The alliance between General Motors and PSA Peugeot Citroen mirrors the deal GM made with Fiat on March 13, 2000.
Back then, the mantra was: "Allies on costs, competitors in the marketplace." The wording in Wednesday's announcement was essentially the same: "Each company will continue to market and sell its vehicles independently and on a competitive basis."
Like the GM-Fiat deal, GM and PSA will share vehicle platforms, components and modules as well as form a global purchasing joint venture.
GM and PSA say that in five years each will save about $1 billion annually because of the alliance's synergies. That is the same figure GM and Fiat aimed to reach after five years, but the alliance was dissolved by 2005.
There are a couple of differences between the pacts.
-- GM and Fiat immediately formed a 50-50 joint venture on powertrains while GM and PSA have no powertrain pact right now. PSA already sources gasoline engines to BMW's Mini brand and cooperates with Ford on diesels.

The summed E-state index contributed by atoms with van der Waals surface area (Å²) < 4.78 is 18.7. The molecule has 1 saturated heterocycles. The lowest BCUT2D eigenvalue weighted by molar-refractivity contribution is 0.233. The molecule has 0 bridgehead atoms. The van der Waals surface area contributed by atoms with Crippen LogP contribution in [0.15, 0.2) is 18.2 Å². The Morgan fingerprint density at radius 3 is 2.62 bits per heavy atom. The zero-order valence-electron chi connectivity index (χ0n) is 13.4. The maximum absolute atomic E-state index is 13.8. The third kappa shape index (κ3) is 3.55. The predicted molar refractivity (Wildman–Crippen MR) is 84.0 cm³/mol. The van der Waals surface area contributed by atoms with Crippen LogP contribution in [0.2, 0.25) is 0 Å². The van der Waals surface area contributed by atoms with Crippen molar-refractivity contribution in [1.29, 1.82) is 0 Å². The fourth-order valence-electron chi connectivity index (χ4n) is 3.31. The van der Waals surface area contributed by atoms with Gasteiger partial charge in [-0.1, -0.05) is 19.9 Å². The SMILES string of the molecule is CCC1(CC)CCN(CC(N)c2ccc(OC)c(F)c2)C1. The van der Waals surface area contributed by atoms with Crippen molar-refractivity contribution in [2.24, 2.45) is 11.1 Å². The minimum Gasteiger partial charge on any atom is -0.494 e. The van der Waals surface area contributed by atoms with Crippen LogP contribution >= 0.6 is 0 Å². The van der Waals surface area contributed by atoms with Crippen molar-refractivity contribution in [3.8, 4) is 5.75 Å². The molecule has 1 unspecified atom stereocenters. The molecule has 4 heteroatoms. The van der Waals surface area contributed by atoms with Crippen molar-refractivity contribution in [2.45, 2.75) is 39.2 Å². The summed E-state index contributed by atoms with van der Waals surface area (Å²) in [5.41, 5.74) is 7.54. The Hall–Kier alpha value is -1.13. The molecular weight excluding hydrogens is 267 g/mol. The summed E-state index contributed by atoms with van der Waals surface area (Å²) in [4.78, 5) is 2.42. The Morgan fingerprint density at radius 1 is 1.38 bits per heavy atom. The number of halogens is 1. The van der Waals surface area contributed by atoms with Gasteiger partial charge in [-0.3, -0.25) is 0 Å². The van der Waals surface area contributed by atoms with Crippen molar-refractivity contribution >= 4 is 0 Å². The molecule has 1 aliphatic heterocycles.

-- GM purchased a 20 percent stake in Fiat Auto for $2.4 billion, which Fiat's parent used to buy 5 percent of GM common stock. GM also agreed to a "put option" that required it to take the remaining 80 percent of Fiat Auto. This time, GM plans to buy only 7 percent of PSA for an estimated $400 million to $470 million. PSA will not take a stake in GM.
The GM-Fiat deal collapsed because both automakers were hit by financial troubles. The situation in Europe today is much worse than in 2000. And any positive outcome from the PSA-GM deal won't be realized for at least five years when the first car off a shared platform is launched.
The only bright side for GM is that this deal does not include a put option, which forced the U.S. automaker to pay Fiat $2 billion to end their marriage.